September 26, 2018

Taking a Balanced Approach to Procurement Technology

Written by
Bennett Glace
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A leading procurement organization – or any organization looking to join those ranks – knows the importance of technological innovation. Advancements in ERP modules, P2P platforms, e-sourcing suites and other tools make for better relationships with stakeholders and suppliers, more comprehensive market intelligence, and considerable cost savings. According to a recent Hackett report, a whopping 95% of procurement professionals fully expect to undergo a digital transformation and reap these benefits within the next two to three years.

It seems procurement teams everywhere share a single mission. There is not, however, a single strategy for identifying and implementing the right technology. Hasty or misguided decision making can lead to wasted time and resources and even discourage the very changes the technology was meant to inspire.

Here are a few tips for developing a balanced approach to procurement technology and ultimately delivering on procurement’s business objectives.

1. Look for the Right Bells and Whistles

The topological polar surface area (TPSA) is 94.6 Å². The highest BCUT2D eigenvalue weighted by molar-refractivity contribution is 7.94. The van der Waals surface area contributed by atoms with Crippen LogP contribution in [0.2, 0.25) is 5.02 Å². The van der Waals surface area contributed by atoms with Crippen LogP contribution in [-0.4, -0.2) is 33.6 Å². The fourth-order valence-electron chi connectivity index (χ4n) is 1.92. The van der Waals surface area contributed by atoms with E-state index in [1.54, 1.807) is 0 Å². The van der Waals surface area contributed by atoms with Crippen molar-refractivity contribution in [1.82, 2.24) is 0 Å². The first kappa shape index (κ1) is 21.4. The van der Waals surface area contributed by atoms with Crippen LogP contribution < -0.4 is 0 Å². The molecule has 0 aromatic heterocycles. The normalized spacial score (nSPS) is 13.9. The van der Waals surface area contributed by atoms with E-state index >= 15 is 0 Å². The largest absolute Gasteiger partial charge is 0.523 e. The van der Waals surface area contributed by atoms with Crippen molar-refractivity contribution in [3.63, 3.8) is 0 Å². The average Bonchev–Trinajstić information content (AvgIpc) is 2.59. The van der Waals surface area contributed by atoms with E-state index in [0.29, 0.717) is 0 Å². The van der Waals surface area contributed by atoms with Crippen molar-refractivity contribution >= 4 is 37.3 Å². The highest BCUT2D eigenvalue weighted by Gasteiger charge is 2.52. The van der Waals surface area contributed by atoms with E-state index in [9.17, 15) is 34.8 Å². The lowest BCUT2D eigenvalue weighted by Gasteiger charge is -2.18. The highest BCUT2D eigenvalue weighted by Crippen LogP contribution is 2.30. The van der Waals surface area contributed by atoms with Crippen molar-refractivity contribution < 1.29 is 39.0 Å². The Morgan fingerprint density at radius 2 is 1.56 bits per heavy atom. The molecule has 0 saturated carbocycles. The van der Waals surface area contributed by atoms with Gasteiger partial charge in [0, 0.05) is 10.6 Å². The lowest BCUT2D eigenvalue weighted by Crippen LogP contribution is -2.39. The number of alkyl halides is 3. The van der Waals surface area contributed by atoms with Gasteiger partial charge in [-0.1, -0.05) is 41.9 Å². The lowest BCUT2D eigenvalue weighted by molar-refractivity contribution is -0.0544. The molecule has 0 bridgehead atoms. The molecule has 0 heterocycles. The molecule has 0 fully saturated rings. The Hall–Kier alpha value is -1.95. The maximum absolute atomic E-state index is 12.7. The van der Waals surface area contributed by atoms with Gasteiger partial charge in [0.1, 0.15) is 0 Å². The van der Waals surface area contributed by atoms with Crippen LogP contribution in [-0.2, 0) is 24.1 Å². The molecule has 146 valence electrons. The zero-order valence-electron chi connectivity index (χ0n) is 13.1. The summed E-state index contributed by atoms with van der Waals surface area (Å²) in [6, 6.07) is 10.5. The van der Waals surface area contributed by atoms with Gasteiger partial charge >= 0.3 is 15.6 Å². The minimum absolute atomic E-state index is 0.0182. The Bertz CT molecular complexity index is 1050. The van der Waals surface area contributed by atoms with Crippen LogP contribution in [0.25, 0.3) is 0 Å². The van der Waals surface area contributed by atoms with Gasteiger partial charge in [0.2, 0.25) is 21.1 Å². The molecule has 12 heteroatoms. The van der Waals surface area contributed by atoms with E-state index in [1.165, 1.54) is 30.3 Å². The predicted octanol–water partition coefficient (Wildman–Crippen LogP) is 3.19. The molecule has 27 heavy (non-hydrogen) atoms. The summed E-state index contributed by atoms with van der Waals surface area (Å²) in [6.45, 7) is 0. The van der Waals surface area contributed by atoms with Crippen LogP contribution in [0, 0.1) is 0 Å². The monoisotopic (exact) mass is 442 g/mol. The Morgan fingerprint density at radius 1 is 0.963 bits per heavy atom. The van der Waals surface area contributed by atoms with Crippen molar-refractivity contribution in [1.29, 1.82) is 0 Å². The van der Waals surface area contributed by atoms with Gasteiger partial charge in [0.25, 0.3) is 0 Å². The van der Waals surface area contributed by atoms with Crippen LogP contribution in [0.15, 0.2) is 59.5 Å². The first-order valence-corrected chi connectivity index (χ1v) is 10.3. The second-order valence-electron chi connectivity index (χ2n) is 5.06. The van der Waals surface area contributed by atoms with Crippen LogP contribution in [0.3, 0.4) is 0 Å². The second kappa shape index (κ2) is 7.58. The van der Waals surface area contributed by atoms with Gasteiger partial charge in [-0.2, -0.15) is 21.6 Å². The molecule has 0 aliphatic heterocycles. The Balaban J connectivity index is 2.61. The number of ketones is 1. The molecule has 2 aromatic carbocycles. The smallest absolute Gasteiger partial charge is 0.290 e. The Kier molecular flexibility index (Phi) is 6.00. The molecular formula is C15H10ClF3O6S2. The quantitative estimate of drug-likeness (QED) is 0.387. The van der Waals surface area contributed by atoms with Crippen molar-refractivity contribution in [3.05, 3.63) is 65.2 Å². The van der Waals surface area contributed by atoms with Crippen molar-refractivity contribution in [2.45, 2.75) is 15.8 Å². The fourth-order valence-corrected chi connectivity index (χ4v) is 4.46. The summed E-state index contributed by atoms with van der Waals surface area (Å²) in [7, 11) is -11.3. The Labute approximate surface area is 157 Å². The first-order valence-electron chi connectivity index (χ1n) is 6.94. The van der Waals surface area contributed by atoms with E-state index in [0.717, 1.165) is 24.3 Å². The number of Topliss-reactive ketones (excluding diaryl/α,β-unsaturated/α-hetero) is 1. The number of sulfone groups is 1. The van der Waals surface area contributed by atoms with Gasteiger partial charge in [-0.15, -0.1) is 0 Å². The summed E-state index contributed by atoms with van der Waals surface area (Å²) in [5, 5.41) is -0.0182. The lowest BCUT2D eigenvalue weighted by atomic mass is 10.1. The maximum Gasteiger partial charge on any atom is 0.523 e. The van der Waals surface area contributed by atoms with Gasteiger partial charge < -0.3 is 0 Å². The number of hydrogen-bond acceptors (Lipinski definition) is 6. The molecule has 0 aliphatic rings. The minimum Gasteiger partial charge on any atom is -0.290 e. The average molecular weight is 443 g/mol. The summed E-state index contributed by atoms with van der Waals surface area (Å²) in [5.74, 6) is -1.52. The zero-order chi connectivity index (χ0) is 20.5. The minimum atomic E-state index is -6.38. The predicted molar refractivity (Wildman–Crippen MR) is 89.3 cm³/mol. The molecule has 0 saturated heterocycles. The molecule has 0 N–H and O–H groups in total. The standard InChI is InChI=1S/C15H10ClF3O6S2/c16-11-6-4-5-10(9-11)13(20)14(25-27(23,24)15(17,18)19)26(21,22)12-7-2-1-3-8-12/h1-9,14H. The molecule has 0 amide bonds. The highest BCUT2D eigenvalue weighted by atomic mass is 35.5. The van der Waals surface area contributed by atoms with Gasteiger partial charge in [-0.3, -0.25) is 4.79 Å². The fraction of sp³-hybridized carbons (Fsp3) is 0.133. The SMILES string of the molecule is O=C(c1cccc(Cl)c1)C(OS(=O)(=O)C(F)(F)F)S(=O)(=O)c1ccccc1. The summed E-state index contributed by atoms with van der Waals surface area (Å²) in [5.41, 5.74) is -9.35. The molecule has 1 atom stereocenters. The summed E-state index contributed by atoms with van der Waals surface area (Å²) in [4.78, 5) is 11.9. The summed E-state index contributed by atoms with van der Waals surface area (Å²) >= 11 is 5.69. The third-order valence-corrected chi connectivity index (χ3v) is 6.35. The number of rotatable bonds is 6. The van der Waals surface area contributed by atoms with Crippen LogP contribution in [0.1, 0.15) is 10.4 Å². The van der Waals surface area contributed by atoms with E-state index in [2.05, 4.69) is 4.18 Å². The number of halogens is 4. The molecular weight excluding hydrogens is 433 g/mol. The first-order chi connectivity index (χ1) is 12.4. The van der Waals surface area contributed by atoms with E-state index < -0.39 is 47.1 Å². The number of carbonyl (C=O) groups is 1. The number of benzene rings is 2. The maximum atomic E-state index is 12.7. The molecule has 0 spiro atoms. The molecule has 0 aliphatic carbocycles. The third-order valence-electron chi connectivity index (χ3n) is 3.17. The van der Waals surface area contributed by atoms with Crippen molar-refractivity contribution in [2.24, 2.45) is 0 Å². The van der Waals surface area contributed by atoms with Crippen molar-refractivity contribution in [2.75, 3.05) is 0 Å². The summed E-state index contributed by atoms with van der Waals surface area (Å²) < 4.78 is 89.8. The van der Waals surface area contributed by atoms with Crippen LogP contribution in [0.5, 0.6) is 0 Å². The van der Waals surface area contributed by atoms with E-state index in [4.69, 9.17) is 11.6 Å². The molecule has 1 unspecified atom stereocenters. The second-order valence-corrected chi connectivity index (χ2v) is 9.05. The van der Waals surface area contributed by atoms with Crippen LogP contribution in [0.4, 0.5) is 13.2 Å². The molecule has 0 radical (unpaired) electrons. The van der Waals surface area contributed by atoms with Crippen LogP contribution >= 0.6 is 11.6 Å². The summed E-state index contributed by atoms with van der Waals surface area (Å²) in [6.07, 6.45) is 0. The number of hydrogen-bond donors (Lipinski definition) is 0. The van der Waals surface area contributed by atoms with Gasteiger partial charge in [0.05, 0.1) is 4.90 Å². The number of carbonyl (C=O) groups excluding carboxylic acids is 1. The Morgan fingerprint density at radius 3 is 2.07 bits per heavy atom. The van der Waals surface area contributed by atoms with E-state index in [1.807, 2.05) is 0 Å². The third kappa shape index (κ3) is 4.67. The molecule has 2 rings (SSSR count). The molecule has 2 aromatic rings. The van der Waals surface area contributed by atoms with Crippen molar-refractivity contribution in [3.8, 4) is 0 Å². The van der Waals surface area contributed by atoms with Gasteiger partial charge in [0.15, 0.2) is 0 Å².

Have you ever shopped for a TV? Those huge walls – strewn with screen after screen – always have one thing in common. They bombard everyone with technical specifications and fancy features that’ll mean very little to the average buyer. And that’s before you learn about the five remotes! Procurement technology is often quite similar. Many organizations find themselves salivating over highly sophisticated tools only to wind up bogged down by complicated interfaces and uneasy adoption. There’s a reason so many firms still rely on the dependability, simplicity, and familiarity of good old Excel.

2. Invest in Training

What good is a shiny new tool if your team is unable or unwilling to use it? Even a simple, appealing, and beneficial new tool could face resistance from an office stuck in its ways. Take whatever steps necessary to extol the virtues of your new technology. It’s also important to make sure everyone – from the C-suite executives down to the interns, know the ins-and-outs of the tool and can successfully confirm their understanding. Demonstrations are a great opportunity to walk through a tool’s functionality while providing direct evidence of its benefit.

3. Make Sure to Gather Feedback

Before introducing new technology to your office, survey everyone the change will affect. It’s especially crucial to learn what they like and dislike about your current tools. That way, you’ll better understand what features to look for in your new software. If you provide the particular things your team is looking for, they’ll respond more positively to its introduction. These efforts will make for a more collaborative, inclusive workplace and environment and encourage an informed approach to technology. Follow up with surveys that judge employee sentiment during and after the implementation as well, to see how the process could have been improved.

4. Leverage Millennial Talent